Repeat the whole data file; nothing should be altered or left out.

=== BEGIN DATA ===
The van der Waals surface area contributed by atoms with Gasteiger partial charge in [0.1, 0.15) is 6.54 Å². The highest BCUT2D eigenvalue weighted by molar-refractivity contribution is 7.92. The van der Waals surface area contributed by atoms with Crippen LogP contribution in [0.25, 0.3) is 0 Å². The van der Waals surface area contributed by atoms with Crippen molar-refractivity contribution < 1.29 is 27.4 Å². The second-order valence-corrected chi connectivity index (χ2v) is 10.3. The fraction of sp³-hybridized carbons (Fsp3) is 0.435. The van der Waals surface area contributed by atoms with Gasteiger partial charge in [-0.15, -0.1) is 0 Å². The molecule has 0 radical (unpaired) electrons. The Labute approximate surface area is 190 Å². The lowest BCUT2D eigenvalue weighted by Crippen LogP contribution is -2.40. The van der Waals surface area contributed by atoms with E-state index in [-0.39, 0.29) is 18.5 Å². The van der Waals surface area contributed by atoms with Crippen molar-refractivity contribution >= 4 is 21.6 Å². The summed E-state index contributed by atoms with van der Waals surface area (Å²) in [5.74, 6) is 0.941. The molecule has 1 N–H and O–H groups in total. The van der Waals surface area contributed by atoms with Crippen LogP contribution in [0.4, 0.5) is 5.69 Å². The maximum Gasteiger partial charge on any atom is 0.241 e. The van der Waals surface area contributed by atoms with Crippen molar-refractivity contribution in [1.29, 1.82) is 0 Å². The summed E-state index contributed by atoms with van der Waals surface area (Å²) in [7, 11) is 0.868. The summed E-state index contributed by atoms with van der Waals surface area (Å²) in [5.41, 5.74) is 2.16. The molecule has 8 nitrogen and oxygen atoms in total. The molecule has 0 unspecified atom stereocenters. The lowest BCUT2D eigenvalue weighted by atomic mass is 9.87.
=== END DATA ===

The van der Waals surface area contributed by atoms with Gasteiger partial charge in [0.1, 0.15) is 6.54 Å². The highest BCUT2D eigenvalue weighted by molar-refractivity contribution is 7.92. The van der Waals surface area contributed by atoms with Crippen LogP contribution in [0.25, 0.3) is 0 Å². The van der Waals surface area contributed by atoms with Crippen molar-refractivity contribution < 1.29 is 27.4 Å². The second-order valence-corrected chi connectivity index (χ2v) is 10.3. The fraction of sp³-hybridized carbons (Fsp3) is 0.435. The van der Waals surface area contributed by atoms with Gasteiger partial charge in [-0.15, -0.1) is 0 Å². The molecule has 0 radical (unpaired) electrons. The Labute approximate surface area is 190 Å². The lowest BCUT2D eigenvalue weighted by Crippen LogP contribution is -2.40. The van der Waals surface area contributed by atoms with E-state index in [-0.39, 0.29) is 18.5 Å². The van der Waals surface area contributed by atoms with Crippen molar-refractivity contribution >= 4 is 21.6 Å². The summed E-state index contributed by atoms with van der Waals surface area (Å²) in [5.74, 6) is 0.941. The molecule has 1 N–H and O–H groups in total. The van der Waals surface area contributed by atoms with Crippen LogP contribution in [0.4, 0.5) is 5.69 Å². The maximum Gasteiger partial charge on any atom is 0.241 e. The van der Waals surface area contributed by atoms with Crippen molar-refractivity contribution in [1.29, 1.82) is 0 Å². The summed E-state index contributed by atoms with van der Waals surface area (Å²) in [7, 11) is 0.868. The summed E-state index contributed by atoms with van der Waals surface area (Å²) in [5.41, 5.74) is 2.16. The molecule has 8 nitrogen and oxygen atoms in total. The molecule has 0 unspecified atom stereocenters. The lowest BCUT2D eigenvalue weighted by atomic mass is 9.87.